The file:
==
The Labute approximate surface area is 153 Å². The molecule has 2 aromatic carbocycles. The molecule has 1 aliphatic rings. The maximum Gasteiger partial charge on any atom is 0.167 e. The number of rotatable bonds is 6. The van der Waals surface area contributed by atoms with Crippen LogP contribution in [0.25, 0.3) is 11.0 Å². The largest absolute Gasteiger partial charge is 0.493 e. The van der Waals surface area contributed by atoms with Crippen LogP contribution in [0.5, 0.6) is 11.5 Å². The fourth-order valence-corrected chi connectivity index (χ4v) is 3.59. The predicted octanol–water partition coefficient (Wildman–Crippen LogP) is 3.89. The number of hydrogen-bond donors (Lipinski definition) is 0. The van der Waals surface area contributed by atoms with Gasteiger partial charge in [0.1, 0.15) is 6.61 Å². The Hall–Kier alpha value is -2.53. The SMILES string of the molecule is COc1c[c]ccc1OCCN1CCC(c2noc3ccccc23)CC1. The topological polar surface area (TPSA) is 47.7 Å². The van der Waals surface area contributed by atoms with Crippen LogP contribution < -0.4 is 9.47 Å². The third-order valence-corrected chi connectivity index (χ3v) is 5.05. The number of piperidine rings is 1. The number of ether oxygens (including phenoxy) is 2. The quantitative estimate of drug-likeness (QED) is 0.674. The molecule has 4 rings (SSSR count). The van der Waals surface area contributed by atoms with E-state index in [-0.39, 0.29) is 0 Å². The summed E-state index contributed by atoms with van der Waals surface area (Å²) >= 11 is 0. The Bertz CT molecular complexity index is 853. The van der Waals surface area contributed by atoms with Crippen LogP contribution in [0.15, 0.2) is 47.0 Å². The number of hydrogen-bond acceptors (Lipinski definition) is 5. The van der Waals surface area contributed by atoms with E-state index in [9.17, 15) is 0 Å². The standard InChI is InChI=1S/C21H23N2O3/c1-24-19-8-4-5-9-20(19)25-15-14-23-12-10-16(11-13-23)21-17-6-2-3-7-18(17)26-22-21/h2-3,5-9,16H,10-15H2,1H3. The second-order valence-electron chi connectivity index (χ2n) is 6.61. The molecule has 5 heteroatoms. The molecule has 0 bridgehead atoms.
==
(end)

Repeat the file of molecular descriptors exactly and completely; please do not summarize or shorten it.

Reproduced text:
The Labute approximate surface area is 153 Å². The molecule has 2 aromatic carbocycles. The molecule has 1 aliphatic rings. The maximum Gasteiger partial charge on any atom is 0.167 e. The number of rotatable bonds is 6. The van der Waals surface area contributed by atoms with Crippen LogP contribution in [0.25, 0.3) is 11.0 Å². The largest absolute Gasteiger partial charge is 0.493 e. The van der Waals surface area contributed by atoms with Crippen LogP contribution in [0.5, 0.6) is 11.5 Å². The fourth-order valence-corrected chi connectivity index (χ4v) is 3.59. The predicted octanol–water partition coefficient (Wildman–Crippen LogP) is 3.89. The number of hydrogen-bond donors (Lipinski definition) is 0. The van der Waals surface area contributed by atoms with Gasteiger partial charge in [0.1, 0.15) is 6.61 Å². The Hall–Kier alpha value is -2.53. The SMILES string of the molecule is COc1c[c]ccc1OCCN1CCC(c2noc3ccccc23)CC1. The topological polar surface area (TPSA) is 47.7 Å². The van der Waals surface area contributed by atoms with Crippen LogP contribution < -0.4 is 9.47 Å². The third-order valence-corrected chi connectivity index (χ3v) is 5.05. The number of piperidine rings is 1. The number of ether oxygens (including phenoxy) is 2. The quantitative estimate of drug-likeness (QED) is 0.674. The molecule has 4 rings (SSSR count). The van der Waals surface area contributed by atoms with E-state index in [-0.39, 0.29) is 0 Å². The summed E-state index contributed by atoms with van der Waals surface area (Å²) >= 11 is 0. The Bertz CT molecular complexity index is 853. The van der Waals surface area contributed by atoms with Crippen LogP contribution in [0.15, 0.2) is 47.0 Å². The number of hydrogen-bond acceptors (Lipinski definition) is 5. The van der Waals surface area contributed by atoms with E-state index in [9.17, 15) is 0 Å². The standard InChI is InChI=1S/C21H23N2O3/c1-24-19-8-4-5-9-20(19)25-15-14-23-12-10-16(11-13-23)21-17-6-2-3-7-18(17)26-22-21/h2-3,5-9,16H,10-15H2,1H3. The second-order valence-electron chi connectivity index (χ2n) is 6.61. The molecule has 5 heteroatoms. The molecule has 0 bridgehead atoms.